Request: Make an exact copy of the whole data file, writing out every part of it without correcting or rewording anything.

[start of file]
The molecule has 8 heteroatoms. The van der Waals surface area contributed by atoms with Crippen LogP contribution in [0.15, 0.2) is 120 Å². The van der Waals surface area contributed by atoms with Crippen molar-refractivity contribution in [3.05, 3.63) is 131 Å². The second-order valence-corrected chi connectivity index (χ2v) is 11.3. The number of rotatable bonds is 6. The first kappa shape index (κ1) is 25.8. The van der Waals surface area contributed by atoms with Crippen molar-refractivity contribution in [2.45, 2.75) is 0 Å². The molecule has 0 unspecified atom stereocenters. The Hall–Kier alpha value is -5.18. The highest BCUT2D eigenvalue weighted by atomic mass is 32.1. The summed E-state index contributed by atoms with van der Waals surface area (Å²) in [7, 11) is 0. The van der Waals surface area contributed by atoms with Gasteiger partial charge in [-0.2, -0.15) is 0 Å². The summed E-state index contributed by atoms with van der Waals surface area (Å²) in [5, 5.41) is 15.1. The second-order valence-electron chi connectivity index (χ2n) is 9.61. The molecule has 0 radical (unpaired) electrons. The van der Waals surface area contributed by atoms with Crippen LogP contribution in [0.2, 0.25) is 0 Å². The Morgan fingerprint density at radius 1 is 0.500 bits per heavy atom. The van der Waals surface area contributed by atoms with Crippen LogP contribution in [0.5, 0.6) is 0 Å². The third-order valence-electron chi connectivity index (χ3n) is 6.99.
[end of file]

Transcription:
The molecule has 8 heteroatoms. The van der Waals surface area contributed by atoms with Crippen LogP contribution in [0.15, 0.2) is 120 Å². The van der Waals surface area contributed by atoms with Crippen molar-refractivity contribution in [3.05, 3.63) is 131 Å². The second-order valence-corrected chi connectivity index (χ2v) is 11.3. The number of rotatable bonds is 6. The first kappa shape index (κ1) is 25.8. The van der Waals surface area contributed by atoms with Crippen molar-refractivity contribution in [2.45, 2.75) is 0 Å². The molecule has 0 unspecified atom stereocenters. The Hall–Kier alpha value is -5.18. The highest BCUT2D eigenvalue weighted by atomic mass is 32.1. The summed E-state index contributed by atoms with van der Waals surface area (Å²) in [7, 11) is 0. The van der Waals surface area contributed by atoms with Gasteiger partial charge in [-0.2, -0.15) is 0 Å². The summed E-state index contributed by atoms with van der Waals surface area (Å²) in [5, 5.41) is 15.1. The second-order valence-electron chi connectivity index (χ2n) is 9.61. The molecule has 0 radical (unpaired) electrons. The van der Waals surface area contributed by atoms with Crippen LogP contribution in [0.2, 0.25) is 0 Å². The Morgan fingerprint density at radius 1 is 0.500 bits per heavy atom. The van der Waals surface area contributed by atoms with Crippen LogP contribution in [0.5, 0.6) is 0 Å². The third-order valence-electron chi connectivity index (χ3n) is 6.99.